March 6, 2012

Confession #40: Americans dislike some really nice cars

Jaguar XF Sportbrake (Jaguar Cars photo)
The annual Geneva Motor Show is typically a parade of new, sometimes good-looking, cars that won't be available to Americans. It's exciting and disheartening for the fanatics who long for the ability to buy a weird French car in the States, or want something exotic that doesn't cost as much as a Ferrari. But lately, it's carmakers like Jaguar and Volvo who are witholding not only engines, but full-on body styles and new models from the US.

Companies say over and over Americans don't like wagons. I'm not one of them, along with a lot of other automotive commentators – we'd gladly take one over a lumbering crossover that's no more practical and a noticeably less efficient. But people with actual checkbooks have shown exactly what they'll pay for. Volvo, the byword for wagon, doesn't sell any of its V50, V60 or V70 wagons here anymore. The XC70, its only wagon-like model, finds maybe 4,000 new homes every year, compared to around 20,000 a decade ago.

Most people probably don't remember Jaguar, a name more synonymous with luxury sedans than load-luggers, sold a wagon version of its little X-Type sedan in the US from 2005 to 2007. The X-Type itself was a low note in the British brand's history, but the wagon derivative was particularly unloved – I think I've seen three out in the wild in my life, and about as many on eBay. So I can understand the company's apprehension to bring the stunning XF Sportbrake across the Atlantic.

Too bad, since it's good to look at. I like the name too, because it effectively says, "We're going to make it practical, but it's going to be pretty too." A shooting brake is effectively a wagon that's prioritized looks over space, but in the XF that's no problem. It looks as commodious as a BMW 5-series Touring or Audi A6 Avant – neither of which we get over here. As much as I like the XC70 or Mercedes E-class wagon, I think the better-looking XF would find some homes here.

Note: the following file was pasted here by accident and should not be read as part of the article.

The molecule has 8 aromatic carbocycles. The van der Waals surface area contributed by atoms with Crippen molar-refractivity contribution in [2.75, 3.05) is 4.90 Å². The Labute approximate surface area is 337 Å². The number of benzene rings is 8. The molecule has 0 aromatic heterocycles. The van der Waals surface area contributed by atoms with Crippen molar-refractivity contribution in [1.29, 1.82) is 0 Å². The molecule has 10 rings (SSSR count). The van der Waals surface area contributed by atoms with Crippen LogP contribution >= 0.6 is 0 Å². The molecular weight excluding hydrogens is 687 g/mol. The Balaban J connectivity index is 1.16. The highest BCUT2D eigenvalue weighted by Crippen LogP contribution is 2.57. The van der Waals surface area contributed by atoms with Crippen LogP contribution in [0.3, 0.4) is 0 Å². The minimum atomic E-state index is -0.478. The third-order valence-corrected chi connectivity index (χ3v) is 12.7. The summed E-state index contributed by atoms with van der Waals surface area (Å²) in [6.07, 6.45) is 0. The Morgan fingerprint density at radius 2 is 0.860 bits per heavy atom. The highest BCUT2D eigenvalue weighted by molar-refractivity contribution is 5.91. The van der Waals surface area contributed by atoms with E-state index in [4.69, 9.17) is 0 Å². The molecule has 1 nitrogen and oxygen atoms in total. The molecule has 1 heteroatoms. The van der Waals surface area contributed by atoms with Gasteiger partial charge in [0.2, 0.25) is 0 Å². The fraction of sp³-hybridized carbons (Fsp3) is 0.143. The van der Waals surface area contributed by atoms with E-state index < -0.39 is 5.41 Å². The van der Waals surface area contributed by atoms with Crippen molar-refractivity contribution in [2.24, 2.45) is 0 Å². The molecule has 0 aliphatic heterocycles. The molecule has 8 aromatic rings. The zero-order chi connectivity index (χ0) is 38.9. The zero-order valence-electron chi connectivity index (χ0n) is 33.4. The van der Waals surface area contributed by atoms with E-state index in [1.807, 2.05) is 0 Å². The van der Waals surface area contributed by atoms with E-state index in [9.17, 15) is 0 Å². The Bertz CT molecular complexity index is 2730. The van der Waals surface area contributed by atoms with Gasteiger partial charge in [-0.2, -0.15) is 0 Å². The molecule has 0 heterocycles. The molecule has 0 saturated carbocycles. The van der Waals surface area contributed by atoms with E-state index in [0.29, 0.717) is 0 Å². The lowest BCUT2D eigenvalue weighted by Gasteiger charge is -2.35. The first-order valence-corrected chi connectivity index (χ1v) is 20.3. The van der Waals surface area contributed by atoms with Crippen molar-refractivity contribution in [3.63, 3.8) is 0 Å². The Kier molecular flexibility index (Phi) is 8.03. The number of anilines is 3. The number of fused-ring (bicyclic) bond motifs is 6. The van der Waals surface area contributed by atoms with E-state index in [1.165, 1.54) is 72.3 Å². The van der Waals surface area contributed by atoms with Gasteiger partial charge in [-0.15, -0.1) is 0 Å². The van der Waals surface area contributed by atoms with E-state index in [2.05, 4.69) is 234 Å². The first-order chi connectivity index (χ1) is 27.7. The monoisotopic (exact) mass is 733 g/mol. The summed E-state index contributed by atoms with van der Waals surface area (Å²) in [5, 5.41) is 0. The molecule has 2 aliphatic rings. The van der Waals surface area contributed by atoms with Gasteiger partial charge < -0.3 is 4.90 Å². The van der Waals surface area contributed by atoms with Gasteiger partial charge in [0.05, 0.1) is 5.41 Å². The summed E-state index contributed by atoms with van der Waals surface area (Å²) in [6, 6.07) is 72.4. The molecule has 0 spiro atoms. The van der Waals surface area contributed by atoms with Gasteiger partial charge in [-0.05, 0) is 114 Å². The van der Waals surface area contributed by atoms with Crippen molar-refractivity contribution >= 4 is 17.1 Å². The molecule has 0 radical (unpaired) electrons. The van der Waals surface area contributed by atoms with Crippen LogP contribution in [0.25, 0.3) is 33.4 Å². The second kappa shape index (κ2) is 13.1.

Volvo V40 (Volvo Cars photo)
I think Volvo's new hatchback, the V40, would find even more homes – even though some stereotypically say Americans avoid hatches like regular exercise. Volvo used to be a middle-class car for academic types who valued integrity over speed and good looks. Then Volvos started getting fast (850 T5) and good-looking (C70). And too expensive (all of the above). The S60, which is a gorgeous piece of Swedish machinery, starts at about $32,000. Volvo has the also-handsome C30 hatch, which kicks off at $25,000, but it's a small seller globally. Add a couple of doors and you have the V40, a car I'd gladly recommend to people who find a Volkswagen Golf too pedestrian but an Audi A3 too expensive (don't get me started on the lumpen Lexus CT and blindingly bland Acura ILX). The more I look at the V40, the more I like it. That's a good sign. And with a sprightly T5 engine and all-wheel drive, it'd be a hoot to drive and a hit in Volvo-loving Northeast. It'd also be a perfect replacement for a certain set of the public bemoaning the demise of the Saab Turbo.

I know Alfa Romeo is (supposedly) coming by 2014. Yes, we have the Fiat 500 now, but I'd gladly trade the Mini Countryman-lookalike 500L (also unveiled in Geneva) for a Sportbrake or V40. It's getting to the point now where all of the interesting, niche cars are blocked from the US. Look, Jaguar: Acura took a chance on the TSX wagon and that's selling about 10 percent of what the sedan's doing – in line with the company's projections. Volvo, your old parent Ford is selling $25,000 Focus Titanium hatchbacks (soon with manual transmissions, no less). Why not target people looking at those who want something with a badge posher than a Blue Oval. And, most importantly: What's an out-of-the-box, Camry-hating person supposed to do? Take a subway?